Elliot Park

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Elliot Park

Elliot Park Neighborhood History

Elliot Park is one of the oldest neighborhood communities in Minneapolis. It began over 140 years ago as one of the settlements that sprang up around the Falls of St. Anthony on the Mississippi. Its proximity to the industries that were built up around the Falls made it popular for Swedish immigrants who were drawn to this area. Sections of Elliot Park along 8th Street were platted for the building of houses, stores, and churches as early as 1856, only four years after the founding of Minneapolis.

The late 1870's and 1880's saw important developments in the neighborhood. Cottage Hospital opened on 6th St. and this began to establish Elliot Park as one of the leading medical areas of the city. The area's first public school, Madison, was also established in the neighborhood.

In 1893, the neighborhood gained its most prominent land mark when Dr. Joseph Elliot, an area physician, donated his farm land to the city. This land is now Elliot Park, and another land donation created Steele Park - Minneapolis' first two parks. The land area around Elliot Park was named after its generous donor and the name remains the community's designation today.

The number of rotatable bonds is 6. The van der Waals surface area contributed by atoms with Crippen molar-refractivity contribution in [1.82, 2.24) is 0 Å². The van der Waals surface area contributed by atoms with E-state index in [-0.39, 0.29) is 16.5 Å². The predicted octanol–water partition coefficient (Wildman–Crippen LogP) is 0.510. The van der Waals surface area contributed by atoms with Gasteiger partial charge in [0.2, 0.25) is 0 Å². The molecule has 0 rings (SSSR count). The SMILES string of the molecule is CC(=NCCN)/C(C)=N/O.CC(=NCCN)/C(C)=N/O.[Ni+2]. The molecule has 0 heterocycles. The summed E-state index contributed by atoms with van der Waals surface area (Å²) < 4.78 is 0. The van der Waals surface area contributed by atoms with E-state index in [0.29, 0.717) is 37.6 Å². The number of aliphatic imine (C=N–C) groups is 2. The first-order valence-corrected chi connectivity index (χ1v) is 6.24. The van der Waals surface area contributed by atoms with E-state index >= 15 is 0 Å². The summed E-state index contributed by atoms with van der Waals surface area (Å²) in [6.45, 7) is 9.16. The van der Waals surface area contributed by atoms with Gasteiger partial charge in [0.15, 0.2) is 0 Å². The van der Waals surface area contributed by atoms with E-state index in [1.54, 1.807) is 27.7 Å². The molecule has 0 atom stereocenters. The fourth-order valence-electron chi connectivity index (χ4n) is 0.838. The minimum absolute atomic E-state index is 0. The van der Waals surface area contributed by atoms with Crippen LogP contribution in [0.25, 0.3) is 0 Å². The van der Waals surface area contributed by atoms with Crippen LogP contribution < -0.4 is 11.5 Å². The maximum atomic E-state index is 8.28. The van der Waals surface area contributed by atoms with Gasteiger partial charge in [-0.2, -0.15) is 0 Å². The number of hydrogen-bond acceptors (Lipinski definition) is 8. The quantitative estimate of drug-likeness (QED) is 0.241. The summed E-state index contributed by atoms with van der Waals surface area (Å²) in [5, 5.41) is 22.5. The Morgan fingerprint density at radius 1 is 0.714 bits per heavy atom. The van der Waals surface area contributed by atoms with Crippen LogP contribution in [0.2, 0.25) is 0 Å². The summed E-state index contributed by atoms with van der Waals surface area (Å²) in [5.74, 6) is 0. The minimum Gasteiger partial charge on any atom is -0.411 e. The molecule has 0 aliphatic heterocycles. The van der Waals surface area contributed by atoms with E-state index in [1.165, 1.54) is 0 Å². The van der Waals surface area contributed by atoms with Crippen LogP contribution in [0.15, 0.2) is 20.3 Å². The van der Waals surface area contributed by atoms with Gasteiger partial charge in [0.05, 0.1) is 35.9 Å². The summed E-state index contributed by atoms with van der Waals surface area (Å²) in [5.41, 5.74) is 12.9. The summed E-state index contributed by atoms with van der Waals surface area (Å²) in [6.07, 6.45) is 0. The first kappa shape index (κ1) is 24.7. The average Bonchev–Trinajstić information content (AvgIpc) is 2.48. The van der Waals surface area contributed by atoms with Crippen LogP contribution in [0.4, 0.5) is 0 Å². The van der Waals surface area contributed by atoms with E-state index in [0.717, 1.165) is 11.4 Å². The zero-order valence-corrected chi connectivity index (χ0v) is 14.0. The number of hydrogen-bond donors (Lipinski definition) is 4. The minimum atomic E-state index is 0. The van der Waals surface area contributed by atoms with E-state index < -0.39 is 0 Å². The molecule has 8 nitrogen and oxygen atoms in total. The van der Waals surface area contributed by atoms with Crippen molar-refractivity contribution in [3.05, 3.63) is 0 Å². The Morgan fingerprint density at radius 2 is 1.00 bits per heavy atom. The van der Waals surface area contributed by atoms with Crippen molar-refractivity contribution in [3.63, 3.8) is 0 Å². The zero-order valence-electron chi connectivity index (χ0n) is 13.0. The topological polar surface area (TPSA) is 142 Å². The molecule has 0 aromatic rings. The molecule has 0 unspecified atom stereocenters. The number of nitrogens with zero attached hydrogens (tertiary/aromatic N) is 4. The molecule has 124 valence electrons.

By the 1890's, the rapid growth of Downtown and the fact that Elliot Park was the only Downtown neighborhood with its own parks made it a fashionable area to live in. Large mansions sprang up along Park Avenue. However the area changed as Minneapolis grew rapidly between 1900 and 1920. Rising land values began to spur the construction of apartment buildings. High-density apartment buildings were built near-downtown and Elliot Park became an area of brick and stone three story apartments with a burgeoning commercial area along Chicago Avenue. Some of these new apartment buildings, such as the Rappahannock condominiums and the Roselle apartments, are now among the oldest apartments buildings in the Twin Cities.